“Being frightened of being wrong” is how Ken Robinson describes one of our most challenging hang-overs from our ‘education’. I remember well the class room pressure to be ‘right’ even to this day and I left school…umm.. a few years ago. Intuitively we know that being wrong is part of life and that, on reflection, failure is a lot more informative than success. All great sports performers know that one of the chief benefits of practice is the opportunity to ‘safely fail’.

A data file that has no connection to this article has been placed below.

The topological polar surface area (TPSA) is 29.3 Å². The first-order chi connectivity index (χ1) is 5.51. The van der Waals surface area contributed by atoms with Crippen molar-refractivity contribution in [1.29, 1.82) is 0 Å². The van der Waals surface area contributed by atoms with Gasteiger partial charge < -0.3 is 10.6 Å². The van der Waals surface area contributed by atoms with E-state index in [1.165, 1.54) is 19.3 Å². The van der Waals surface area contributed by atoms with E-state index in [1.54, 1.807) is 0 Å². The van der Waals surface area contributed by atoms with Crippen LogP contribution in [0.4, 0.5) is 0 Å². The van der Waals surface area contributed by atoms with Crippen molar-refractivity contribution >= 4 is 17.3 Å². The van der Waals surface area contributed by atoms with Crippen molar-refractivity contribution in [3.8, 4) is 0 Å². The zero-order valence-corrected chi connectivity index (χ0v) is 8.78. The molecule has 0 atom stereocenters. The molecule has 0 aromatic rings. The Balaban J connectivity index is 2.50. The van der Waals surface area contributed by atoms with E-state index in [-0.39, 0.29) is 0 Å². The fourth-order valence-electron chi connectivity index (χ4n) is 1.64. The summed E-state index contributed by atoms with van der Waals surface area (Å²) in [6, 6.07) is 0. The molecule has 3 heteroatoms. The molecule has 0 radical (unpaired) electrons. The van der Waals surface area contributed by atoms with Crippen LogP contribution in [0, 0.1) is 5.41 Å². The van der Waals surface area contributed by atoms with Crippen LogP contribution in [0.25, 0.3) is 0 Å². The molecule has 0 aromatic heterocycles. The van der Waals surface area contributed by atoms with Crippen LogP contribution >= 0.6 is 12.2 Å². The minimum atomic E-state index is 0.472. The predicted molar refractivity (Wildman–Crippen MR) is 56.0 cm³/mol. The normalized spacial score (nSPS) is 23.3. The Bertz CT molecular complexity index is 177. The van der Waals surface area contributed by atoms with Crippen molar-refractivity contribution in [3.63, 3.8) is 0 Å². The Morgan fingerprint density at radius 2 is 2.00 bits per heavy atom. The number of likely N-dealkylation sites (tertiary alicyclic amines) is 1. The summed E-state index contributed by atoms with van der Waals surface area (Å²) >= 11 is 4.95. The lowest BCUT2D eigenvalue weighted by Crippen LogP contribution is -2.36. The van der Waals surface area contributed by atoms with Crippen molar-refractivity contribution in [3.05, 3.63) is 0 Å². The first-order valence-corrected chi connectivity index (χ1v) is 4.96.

The value of failing forwards has not been lost on scientists and explorers down through the centuries either. Just about every advance in science and art was integrally linked to ‘failure’. The ink leached, the wrong number was used, a mistake was made reading the map. Then something new was discovered.
Teaching our kids the value of doubt, the power of uncertainty and the learning and value of failure will enable them to be more creative and less bound by the known. This openness in long run will also enable them to grow up and become adults that seek out collaboration rather than compete to see who can be the ‘most right’.